From the moment Sam Kimber sat at his kitchen table to help his dad cook, he knew that food would be a major part of his life.
Born in the UK and living in sunny Australia, Sam is the owner and operator of SAUC’D LOWNSLOW, a Brisbane-based brand of small-batch spice blends and rubs that now ships to the UK and USA.
“Spices are an integral part of the food we eat and love. I want everyone to taste and share the passion for creating flavour and its endless possibilities,” Sam says.
Sam has created a brisket recipe for beginners using one of his signature rubs.
What makes brisket so difficult?
“Brisket is a tough cut to cook, because you are cooking two different muscles, and both have a different amount of fat and intermuscular collagen which cook at different times.”
The two muscles are the flat, which is lean with less intermuscular fat and insoluble collagen, and the point, which has more fat and takes longer to break down during the cooking period.
“The breakdown of insoluble collagen from hard to soft is vital for a tender brisket and only happens over long periods of time,” Sam says.
Fun fact: Brisket is the same cut of meat used to make corned beef, pastrami and Texas style barbecue!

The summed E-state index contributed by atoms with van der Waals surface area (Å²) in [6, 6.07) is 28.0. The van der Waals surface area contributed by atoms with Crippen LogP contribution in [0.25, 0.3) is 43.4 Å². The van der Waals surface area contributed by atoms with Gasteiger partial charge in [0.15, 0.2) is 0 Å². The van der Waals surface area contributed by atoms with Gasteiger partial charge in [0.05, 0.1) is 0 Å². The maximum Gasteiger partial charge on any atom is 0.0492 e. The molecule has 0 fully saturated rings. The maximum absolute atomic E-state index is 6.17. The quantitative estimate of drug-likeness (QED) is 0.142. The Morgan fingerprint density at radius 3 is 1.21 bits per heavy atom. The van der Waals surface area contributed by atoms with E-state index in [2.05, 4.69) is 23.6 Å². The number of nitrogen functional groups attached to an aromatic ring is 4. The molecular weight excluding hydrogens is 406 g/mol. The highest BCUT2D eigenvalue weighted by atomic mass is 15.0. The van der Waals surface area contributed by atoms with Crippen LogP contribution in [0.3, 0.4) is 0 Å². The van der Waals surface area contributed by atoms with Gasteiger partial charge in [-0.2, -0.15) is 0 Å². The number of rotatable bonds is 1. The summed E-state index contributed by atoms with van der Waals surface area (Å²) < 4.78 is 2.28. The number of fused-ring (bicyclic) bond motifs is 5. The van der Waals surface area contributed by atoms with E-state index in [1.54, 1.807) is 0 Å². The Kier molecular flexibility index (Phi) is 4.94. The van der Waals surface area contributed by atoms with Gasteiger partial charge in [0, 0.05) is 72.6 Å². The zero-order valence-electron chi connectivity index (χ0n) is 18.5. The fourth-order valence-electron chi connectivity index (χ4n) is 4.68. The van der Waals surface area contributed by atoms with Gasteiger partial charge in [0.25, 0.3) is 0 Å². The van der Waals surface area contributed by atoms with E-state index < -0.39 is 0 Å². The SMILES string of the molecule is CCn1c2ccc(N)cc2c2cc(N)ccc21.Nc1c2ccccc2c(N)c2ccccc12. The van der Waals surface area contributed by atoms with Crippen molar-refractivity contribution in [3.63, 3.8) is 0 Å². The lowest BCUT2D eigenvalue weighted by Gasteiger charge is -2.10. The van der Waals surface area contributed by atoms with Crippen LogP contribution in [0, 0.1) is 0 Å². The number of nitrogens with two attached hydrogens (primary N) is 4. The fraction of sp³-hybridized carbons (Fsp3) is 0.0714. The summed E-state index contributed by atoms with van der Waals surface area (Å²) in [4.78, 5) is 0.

Sam’s top tips for first timers
His top brisket tips for beginners are to use time as a guide.
“Always cook to temperature and not time. Brisket can’t be rushed, so give yourself plenty of extra time to get it right.”
He also says wrapping your brisket will help keep the flat muscle from drying out.
Check out Sam’s recipe below for first time brisket cooks which features one of his spice rubs.
Read More: Brisket Tips From A Barbecue Grand Champion
- Barbecue or smoker
- Hickory and apple smoking chunks
- Oven, for resting
- Rib bags or foil
- 1 x whole brisket
- Rub of choice. I like to use The Gentlemen’s Blend Coffee Spice Rub, which has hints of coffee, chocolate and smoke
Trim any excess fat and sinew off the brisket. Ideally you want only a 5mm thick piece of fat remaining. Season the brisket with your rub of choice and let it come to room temperature for up to 1 hour.
Prepare your barbecue/smoker for indirect smoking with a target temperature of 120ºC/245ºF. We prefer a combination of hickory and apple smoking chunks to start the smoke.
Beginner’s tip: If using a barbecue, wrap the wood chips in a foil parcel and place it above the flame – this will provide you with smoke for your meat.
Place the brisket in the barbecue/smoker over indirect heat with the tip (thicker part of the meat) closest to the heat source. Smoke it until the internal temperature reaches 65ºC/150ºF.
Remove the brisket and wrap it tightly in a rib bag or foil. Place the wrapped brisket back in the barbecue/smoker until the internal temperature reaches between 93ºC/200ºF and 96ºC and 205ºF.
Rest it for a minimum of 2 hours (and up to 4 hours) in an oven set at 75ºC/165ºF, before slicing and eating.
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